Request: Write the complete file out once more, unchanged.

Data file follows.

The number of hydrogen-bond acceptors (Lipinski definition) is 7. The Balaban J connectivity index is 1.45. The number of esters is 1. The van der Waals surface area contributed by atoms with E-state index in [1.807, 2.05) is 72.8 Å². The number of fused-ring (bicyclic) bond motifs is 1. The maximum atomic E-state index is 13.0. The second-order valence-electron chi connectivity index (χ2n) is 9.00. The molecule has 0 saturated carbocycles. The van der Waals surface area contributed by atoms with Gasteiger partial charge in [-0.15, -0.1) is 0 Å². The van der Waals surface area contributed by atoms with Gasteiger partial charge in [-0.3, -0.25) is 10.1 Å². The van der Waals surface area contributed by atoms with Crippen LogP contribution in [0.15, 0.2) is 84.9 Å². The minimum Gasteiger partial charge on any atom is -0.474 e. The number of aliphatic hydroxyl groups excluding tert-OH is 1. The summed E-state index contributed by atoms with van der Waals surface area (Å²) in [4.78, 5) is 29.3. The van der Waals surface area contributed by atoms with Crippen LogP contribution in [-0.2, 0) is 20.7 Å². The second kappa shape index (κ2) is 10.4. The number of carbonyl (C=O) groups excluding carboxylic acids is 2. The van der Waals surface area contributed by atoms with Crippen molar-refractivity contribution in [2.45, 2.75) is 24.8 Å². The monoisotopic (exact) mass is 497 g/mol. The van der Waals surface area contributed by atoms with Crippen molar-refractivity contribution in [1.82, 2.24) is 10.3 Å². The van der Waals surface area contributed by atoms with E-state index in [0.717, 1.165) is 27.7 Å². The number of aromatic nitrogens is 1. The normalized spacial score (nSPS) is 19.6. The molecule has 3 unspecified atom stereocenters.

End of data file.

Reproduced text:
The number of hydrogen-bond acceptors (Lipinski definition) is 7. The Balaban J connectivity index is 1.45. The number of esters is 1. The van der Waals surface area contributed by atoms with E-state index in [1.807, 2.05) is 72.8 Å². The number of fused-ring (bicyclic) bond motifs is 1. The maximum atomic E-state index is 13.0. The second-order valence-electron chi connectivity index (χ2n) is 9.00. The molecule has 0 saturated carbocycles. The van der Waals surface area contributed by atoms with Gasteiger partial charge in [-0.15, -0.1) is 0 Å². The van der Waals surface area contributed by atoms with Gasteiger partial charge in [-0.3, -0.25) is 10.1 Å². The van der Waals surface area contributed by atoms with Crippen LogP contribution in [0.15, 0.2) is 84.9 Å². The minimum Gasteiger partial charge on any atom is -0.474 e. The number of aliphatic hydroxyl groups excluding tert-OH is 1. The summed E-state index contributed by atoms with van der Waals surface area (Å²) in [4.78, 5) is 29.3. The van der Waals surface area contributed by atoms with Crippen LogP contribution in [-0.2, 0) is 20.7 Å². The second kappa shape index (κ2) is 10.4. The number of carbonyl (C=O) groups excluding carboxylic acids is 2. The van der Waals surface area contributed by atoms with Crippen molar-refractivity contribution in [2.45, 2.75) is 24.8 Å². The monoisotopic (exact) mass is 497 g/mol. The van der Waals surface area contributed by atoms with Crippen molar-refractivity contribution in [1.82, 2.24) is 10.3 Å². The van der Waals surface area contributed by atoms with E-state index in [0.717, 1.165) is 27.7 Å². The number of aromatic nitrogens is 1. The normalized spacial score (nSPS) is 19.6. The molecule has 3 unspecified atom stereocenters.